I love this spider-like walking mechanism, spotted on the MAKE Flickr pool. Here are some of the deets:

The walking action uses the Klann linkage, specifically, configuration E006. The motors are Solarbotics GM17, from Technobots, which will generate a decent torque from 5v upwards, and a nice scurry at 12v. Pivot bolts are all M3x10 and x14 button head allens (MF-BH34S et al) & nylocs (MF-NN03S), from http://modelfixings.co.uk. Plus a 44mm bit of M3 studding. The gears are held onto the shafts with No.2 (2.2mm) by 6.4mm and 9.5mm self-tappers (MF-ST09). Motor mounts are M2.5×20. Gears are mod 1.5, 30mm pitch circle, 14.5 degree pressure angle. They’re designed with CamBam’s cog tool and cut from 6mm acetal sheet. Acetal is from http://www.directplasticsonline.co.uk/ The sheet thickness is a bit variable, so if you use our CamBam files make sure you adjust the cut depths for the sheet you have. This project was inspired by this cute little thing.


Gareth Branwyn

Gareth Branwyn

Gareth Branwyn is a freelance writer and the former Editorial Director of Maker Media. He is the author or editor of over a dozen books on technology, DIY, and geek culture. He is currently a contributor to Boing Boing, Wink Books, and Wink Fun. And he has a new best-of writing collection and “lazy person’s memoir,” called Borg Like Me.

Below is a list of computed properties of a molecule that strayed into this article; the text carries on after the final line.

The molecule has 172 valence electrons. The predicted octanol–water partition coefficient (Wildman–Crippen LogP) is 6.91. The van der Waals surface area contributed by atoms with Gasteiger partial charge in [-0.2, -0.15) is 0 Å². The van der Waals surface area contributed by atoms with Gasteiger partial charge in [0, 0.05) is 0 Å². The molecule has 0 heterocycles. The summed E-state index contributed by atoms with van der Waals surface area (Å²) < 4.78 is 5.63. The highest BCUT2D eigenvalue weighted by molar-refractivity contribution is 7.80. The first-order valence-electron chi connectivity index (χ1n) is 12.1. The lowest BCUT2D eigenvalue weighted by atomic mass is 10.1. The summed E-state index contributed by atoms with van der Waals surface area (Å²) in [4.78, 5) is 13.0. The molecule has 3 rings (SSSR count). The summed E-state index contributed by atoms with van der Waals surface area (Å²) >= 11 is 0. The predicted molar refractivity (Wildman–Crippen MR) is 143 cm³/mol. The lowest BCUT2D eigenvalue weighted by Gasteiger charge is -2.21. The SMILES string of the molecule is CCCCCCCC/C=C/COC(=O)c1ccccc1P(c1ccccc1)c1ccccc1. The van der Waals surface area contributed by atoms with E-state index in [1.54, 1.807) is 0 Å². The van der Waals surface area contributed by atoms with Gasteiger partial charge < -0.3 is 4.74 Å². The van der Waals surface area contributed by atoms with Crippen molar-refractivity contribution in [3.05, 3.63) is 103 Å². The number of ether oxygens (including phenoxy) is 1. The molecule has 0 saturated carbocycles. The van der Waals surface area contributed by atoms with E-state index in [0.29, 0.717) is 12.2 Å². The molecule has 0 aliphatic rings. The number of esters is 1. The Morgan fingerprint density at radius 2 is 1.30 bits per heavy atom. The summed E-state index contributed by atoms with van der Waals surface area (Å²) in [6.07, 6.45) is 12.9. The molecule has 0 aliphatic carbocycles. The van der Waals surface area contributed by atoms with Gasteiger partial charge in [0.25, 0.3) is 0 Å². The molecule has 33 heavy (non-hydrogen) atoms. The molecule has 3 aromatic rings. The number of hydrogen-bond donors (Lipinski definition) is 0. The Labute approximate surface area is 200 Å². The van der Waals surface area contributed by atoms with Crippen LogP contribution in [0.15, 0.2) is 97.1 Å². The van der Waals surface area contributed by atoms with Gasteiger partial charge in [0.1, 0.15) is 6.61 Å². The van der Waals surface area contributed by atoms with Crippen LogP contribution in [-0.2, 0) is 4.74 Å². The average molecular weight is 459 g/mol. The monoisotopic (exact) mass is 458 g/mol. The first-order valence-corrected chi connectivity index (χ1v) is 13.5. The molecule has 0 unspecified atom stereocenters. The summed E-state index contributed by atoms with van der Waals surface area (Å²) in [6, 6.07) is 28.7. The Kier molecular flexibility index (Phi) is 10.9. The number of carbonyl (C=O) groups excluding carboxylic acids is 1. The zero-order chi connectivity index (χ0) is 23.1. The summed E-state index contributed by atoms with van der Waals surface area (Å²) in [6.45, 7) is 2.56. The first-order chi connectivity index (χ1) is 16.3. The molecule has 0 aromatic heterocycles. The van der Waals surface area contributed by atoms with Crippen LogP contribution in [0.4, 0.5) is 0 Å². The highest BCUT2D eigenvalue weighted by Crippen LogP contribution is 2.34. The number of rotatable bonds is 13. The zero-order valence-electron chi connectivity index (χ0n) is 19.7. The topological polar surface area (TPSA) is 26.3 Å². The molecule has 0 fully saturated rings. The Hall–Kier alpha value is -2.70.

• theophrastus

    really a bit more crab-like, no? or camel gait. very nice nonetheleastbitless

    • Gareth Branwyn

      Yeah, true enough, altho this type of walking machine is frequently called a “spider walker” or “spiderbot,” altho I agree, it’s really more of a crab gate. And they never have eight legs.

      • jarkman

        It really depends where the head goes, in my mind.

        This rig is only half the finished machine. I need two assemblies like this, one on each side, giving a roughly square footprint.

        If I put the head in between the two assemblies, looking in the direction of travel, it’s a spider.

        If I put the head on the side, looking across the direction of travel, it’s a crab.

  • anachrocomputer

    There are some still photos of the robot leg mechanism that I took at Dorkbot Dristol, in my Flickr set:


    They also show one of the acrylic pieces “as cut” by Richard’s CNC milling machine.